We are all different, and different people thrive in different environments.
Many people who didn’t like school absolutely flourish in higher education. It’s a completely different experience and way of learning.
So, what is school like?
The school week is based around a timetable that requires you to be there from 08.30 until around 15.30 (or thereabouts). During these times, there are fixed slots for lessons with lunch and breaks in between. This structure is the same every day and the only thing that really changes daily are the lessons.
While you’re at school, you are told where to be, what to do and what to wear. If you don’t attend a lesson, or do what you’ve been asked to do, you’ll be held accountable. It’s not like this in higher education.
University contact time
A day at university looks very different from a school day. On a weekly basis, students will have a certain amount of contact time. These are hours that are actually spent attending lectures, seminars, workshops, meetings, or tutorial sessions – sessions where you’re with a member of teaching staff in some sort of form. On average, you can expect around 12 hours of contact time per week, but this varies from course to course.
Independent studying and motivation
On top of contact time, students will spend time working independently and sometimes in groups. Independent work can again vary from course to course, but an average would be around 14 hours per week. This is what really makes higher education different from school.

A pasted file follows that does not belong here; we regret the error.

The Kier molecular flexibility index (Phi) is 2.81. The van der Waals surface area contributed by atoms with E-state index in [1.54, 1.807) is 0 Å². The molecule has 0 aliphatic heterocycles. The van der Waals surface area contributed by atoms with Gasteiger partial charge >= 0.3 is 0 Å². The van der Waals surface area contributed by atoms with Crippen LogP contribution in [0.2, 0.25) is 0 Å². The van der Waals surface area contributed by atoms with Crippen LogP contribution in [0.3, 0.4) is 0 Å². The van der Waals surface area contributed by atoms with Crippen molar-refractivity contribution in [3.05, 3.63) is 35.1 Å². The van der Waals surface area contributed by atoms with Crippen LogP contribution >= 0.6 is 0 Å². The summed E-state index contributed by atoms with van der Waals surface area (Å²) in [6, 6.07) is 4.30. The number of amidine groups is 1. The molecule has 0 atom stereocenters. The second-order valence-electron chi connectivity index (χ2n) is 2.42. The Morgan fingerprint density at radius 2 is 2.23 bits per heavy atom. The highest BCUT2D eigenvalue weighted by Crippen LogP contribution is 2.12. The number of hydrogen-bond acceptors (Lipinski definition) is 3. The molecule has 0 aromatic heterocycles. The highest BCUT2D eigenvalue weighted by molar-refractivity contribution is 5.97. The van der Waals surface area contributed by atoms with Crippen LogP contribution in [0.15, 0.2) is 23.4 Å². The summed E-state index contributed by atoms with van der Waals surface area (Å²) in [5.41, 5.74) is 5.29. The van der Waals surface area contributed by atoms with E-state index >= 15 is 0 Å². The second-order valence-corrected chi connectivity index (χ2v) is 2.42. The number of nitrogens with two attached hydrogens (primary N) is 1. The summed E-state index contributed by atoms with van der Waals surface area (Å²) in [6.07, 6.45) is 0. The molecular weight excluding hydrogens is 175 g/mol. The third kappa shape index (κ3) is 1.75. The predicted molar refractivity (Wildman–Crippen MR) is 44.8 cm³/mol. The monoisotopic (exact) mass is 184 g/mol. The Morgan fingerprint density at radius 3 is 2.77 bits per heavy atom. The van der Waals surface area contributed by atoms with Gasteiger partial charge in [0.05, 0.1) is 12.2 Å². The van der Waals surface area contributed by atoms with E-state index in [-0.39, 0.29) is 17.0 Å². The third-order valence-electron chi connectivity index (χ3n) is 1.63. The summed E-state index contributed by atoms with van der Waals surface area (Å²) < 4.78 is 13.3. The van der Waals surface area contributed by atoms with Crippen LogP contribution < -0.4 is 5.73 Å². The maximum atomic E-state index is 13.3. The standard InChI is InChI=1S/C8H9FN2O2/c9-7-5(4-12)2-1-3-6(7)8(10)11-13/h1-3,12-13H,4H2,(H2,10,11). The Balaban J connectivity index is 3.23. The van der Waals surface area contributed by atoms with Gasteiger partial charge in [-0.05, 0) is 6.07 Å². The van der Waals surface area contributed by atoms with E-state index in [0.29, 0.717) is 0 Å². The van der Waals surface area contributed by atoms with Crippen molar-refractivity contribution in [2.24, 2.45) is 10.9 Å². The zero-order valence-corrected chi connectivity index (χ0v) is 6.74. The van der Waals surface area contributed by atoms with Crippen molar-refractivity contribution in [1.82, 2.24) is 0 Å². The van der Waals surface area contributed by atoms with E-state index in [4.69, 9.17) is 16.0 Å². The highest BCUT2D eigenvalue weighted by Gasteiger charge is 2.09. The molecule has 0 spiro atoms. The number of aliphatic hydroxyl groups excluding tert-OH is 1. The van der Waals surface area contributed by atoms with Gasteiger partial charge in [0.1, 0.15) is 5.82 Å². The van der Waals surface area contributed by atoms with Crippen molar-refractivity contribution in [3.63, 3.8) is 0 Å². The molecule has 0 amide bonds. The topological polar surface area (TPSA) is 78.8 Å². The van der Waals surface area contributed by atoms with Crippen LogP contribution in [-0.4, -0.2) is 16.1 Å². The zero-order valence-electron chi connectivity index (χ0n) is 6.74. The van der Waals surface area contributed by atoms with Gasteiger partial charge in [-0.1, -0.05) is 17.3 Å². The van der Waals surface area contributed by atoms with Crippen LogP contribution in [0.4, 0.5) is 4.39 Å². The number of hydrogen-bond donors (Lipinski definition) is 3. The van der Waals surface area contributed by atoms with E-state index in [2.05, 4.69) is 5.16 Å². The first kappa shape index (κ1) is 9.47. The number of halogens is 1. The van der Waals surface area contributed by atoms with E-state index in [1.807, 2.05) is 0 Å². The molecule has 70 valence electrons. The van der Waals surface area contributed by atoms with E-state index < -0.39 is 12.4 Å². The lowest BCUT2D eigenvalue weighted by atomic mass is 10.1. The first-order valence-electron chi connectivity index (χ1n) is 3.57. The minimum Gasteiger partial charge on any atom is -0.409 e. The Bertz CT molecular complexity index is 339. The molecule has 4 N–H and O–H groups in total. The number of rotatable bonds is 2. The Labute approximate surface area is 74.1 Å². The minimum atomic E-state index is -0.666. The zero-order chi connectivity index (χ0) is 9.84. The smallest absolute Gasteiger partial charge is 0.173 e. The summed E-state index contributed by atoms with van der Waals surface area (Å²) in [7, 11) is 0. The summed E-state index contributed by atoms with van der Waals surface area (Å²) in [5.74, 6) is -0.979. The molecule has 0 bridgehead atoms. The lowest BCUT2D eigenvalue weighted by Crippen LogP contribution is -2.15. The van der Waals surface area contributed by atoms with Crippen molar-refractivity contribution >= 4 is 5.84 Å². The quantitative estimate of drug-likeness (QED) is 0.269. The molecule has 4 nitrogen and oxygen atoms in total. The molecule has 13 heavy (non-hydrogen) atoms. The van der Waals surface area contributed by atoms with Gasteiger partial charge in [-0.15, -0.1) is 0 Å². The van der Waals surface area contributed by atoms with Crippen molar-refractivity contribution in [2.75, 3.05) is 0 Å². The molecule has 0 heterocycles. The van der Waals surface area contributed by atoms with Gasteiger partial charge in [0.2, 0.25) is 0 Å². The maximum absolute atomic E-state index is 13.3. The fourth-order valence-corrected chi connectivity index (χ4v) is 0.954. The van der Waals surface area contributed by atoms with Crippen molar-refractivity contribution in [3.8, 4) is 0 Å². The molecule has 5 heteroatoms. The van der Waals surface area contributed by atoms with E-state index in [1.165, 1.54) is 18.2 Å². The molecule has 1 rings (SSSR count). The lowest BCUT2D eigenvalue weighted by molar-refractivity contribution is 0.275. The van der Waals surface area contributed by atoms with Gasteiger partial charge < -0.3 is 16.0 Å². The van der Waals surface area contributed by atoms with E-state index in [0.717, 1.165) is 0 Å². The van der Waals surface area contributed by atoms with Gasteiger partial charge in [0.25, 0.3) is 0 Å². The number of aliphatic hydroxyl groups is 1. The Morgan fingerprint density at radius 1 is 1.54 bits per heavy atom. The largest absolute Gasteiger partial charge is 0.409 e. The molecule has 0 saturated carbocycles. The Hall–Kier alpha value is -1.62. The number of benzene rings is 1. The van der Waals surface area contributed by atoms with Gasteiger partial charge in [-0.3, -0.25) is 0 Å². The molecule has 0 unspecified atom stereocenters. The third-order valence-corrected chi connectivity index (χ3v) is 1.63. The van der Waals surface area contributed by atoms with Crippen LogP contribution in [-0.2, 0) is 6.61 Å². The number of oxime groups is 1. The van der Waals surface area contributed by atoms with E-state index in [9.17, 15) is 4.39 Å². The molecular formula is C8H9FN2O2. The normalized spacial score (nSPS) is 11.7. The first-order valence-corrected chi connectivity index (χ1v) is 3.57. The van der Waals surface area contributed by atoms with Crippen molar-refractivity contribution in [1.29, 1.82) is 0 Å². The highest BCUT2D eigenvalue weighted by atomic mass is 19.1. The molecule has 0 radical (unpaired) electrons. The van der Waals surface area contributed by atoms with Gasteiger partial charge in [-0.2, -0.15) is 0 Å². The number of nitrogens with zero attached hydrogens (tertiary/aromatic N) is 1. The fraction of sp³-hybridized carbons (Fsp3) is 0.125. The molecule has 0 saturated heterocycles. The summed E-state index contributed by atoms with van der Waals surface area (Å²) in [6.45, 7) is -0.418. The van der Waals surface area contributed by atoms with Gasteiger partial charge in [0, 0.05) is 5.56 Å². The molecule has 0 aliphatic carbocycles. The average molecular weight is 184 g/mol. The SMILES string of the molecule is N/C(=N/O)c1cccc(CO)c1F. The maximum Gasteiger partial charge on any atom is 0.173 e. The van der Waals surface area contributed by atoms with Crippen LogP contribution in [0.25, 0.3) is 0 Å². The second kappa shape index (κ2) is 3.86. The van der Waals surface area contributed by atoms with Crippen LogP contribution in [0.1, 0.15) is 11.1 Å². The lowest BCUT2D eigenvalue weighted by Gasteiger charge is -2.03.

Lectures are the starting point for all students’ learning at university. They’re not the same as lessons in school. In a lecture, a subject-specialist will provide an outline of a particular topic while the students take notes of key points. This acts as a starting point from which you go off and learn more about yourself (or sometimes with a group). Lectures often cater for larger groups of students as there isn’t usually much discussion taking place; however, lecture sizes often depend on the size of the university or college.
Usually, seminars take a topic that was introduced in a lecture and explore it further among much smaller groups. In a seminar, there is much more discussion and debate. Through discussion and debate, a lot of learning takes place as you get to hear the opinions of others.
Again, like seminars, workshops are for smaller groups, but instead of discussion, students might learn about a tool or a technique that they will be required to know about for their course. They are generally practical in nature – in fact, they might even be called ‘practical sessions in some institutions.
Depending on the course, you might get to go on field trips!
A field trip could be half a day visiting a local business or facility, or a month on the other side of the world, Again, it really depends on the course. Many of the images in the Student Life area of our gallery were taken on field trips – check them out here.
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There you have it! Being a student in higher education is a completely different experience from being in school. You’ll be treated like an adult and you won’t get told off for not doing your work – the way universities and colleges see it is you’re a paying customer and if you don’t attend or do your work, it’s your money you’re wasting.